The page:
Following the rapid establishment of BRACS sites in
communities, it was becoming apparent to some members
of Top End communities, that there was a need for the
establishment of a local body to represent the interests
of the community broadcasters. To satisfy this need,
the TEABBA association was formed.
inaugural meeting was held at Kakadu in 1989. From that
meeting, a committee and membership was set up with
representation from all the Top End communities. The
new association secured temporary office and studio
space in a building on the Batchelor College campus,
100km south of Darwin.
It was here that TEABBA took on the call sign of Radio
Rum Jungle (after the old uranium mine nearby at
Rum Jungle). The new organisation was funded by a grant
from Aboriginal and Torres Strait Island Commission
(ATSIC) and continues to receive funding from this body.
became the local broadcaster for the Batchelor township
area and also served as a training base for Aboriginal
and Torres Strait Islander students attending the Diploma
in Broadcast and Journalism and the BRACS Certificate
course at Batchelor College.
equipment was supplied and installed by the ABC for
the use of both Batchelor College and TEABBA and consisted
of a twelve channel stereo broadcast mixer, cartridge
player and recorder, reel tape recorders, turntables,
cassette player/recorders, CD players and a telephone
interface unit for talkback programs.
Studio equipment. Photo: Evan Wyatt.
time was running out for TEABBA to remain in the building
at Batchelor. Due to expansion at the college, they
were desperate for room and TEABBA was asked to seek
alternative accommodation. This situation forced a decision
by the Board to move the operation to Darwin as it was
felt that it would give organisations better access
to facilities and the services now provided to the communities.
The move was completed in June 1994.
radio, Darwin. Photo: Evan Wyatt. Courtesy:
radio studio. Photo: Evan Wyatt. Courtesy:
the move, TEABBA secured access to a spare mono audio
channel on the Central Australian Aboriginal television
service (IMPARJA) satellite transponder. An Integrated
Services Digital Network (ISDN) semi-permanent link
carries the program from the Darwin studio to IMPARJA.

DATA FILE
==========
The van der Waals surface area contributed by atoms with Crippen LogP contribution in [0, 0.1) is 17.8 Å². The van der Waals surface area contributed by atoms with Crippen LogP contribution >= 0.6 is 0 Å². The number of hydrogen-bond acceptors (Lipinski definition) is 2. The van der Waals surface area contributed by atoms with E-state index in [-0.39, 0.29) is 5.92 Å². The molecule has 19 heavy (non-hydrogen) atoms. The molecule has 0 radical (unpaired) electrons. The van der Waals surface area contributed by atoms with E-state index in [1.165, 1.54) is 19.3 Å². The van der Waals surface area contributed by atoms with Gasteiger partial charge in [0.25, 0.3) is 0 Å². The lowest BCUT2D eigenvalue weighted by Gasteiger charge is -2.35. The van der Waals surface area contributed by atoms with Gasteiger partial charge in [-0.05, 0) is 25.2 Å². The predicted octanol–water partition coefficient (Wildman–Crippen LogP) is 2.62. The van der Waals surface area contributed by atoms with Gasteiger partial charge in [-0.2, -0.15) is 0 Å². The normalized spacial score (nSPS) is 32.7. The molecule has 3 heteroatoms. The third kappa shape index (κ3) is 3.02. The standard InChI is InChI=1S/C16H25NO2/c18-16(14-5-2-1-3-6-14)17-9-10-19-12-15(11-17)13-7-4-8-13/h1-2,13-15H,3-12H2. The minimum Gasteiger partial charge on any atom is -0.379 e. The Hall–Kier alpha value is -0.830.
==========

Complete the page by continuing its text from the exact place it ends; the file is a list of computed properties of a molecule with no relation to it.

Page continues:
This connection realised early plans for a radio network,
with a distinctive Top End sound from the bush, as opposed
to the programs broadcast to the communities at that
time by the Central Australian Aboriginal Media Association
With their own satellite channel, the next step was
to connect the BRACS studios into that network. This
posed a major problem, as Telstra could not provide
circuits in the communities for a 10khz broadcast line,
and if they could, the rental costs would have been
were left with only one choice for the program line,
use standard dial up telephone lines connected to telephone
interface units at both ends. When a telephone call
was established, the line would be routed through the
TEABBA studio to the IMPARJA satellite transponder for
delivery to communities for re-broadcasting.
TEABBA's program is a mix of news, music and chat in
Aboriginal languages and some English, reaching an Aboriginal
and Torres Strait Islander audience of approximately
17 000 people. It is different from a normal broadcast
station in that it does not have a licensed broadcast
transmitter, that is, it is a retransmission broadcast
hub for the isolated Top End BRACS communication network.
Binalay, TEABBA radio announcer.
mp2 file 1,601k
role is a service provider to the community broadcast
stations and to manage the hub that connects either
the Darwin studio or any of these community studios,
into the ISDN program link feeding the IMPARJA satellite
uplink at Alice Springs. The network program is then
delivered by satellite, back to those 28 communities
for rebroadcast on low powered FM transmitters.
TEABBA network. Courtesy: TEABBA
TEABBA network unique
TEABBA network is unique in that it is an Aboriginal
and Torres Strait Islander radio network hub, its
broadcasters and control is based in the bush, it
has a diversity of language groups, and the program
content must observe cultural protocols at both community
and national level. This TEABBA model has shown the
way for other Aboriginal and Torres Strait Islander
media groups, on how to set up and operate a bush
based radio satellite network.
has an exciting future, with more communities due
to come on to the network, we also see our future
role as a broadcast technical training base and a
training provider for community broadcasters. (Wyatt,
Draw a diagram to illustrate the role of TEABBA as manager
of the hub that connects the Darwin or community studios
to Alice Springs into the ISDN program link.
the Media report link below and scroll down to the section
where Evan Wyatt is interviewed. It will give you a
good idea about why TEABBA is so different.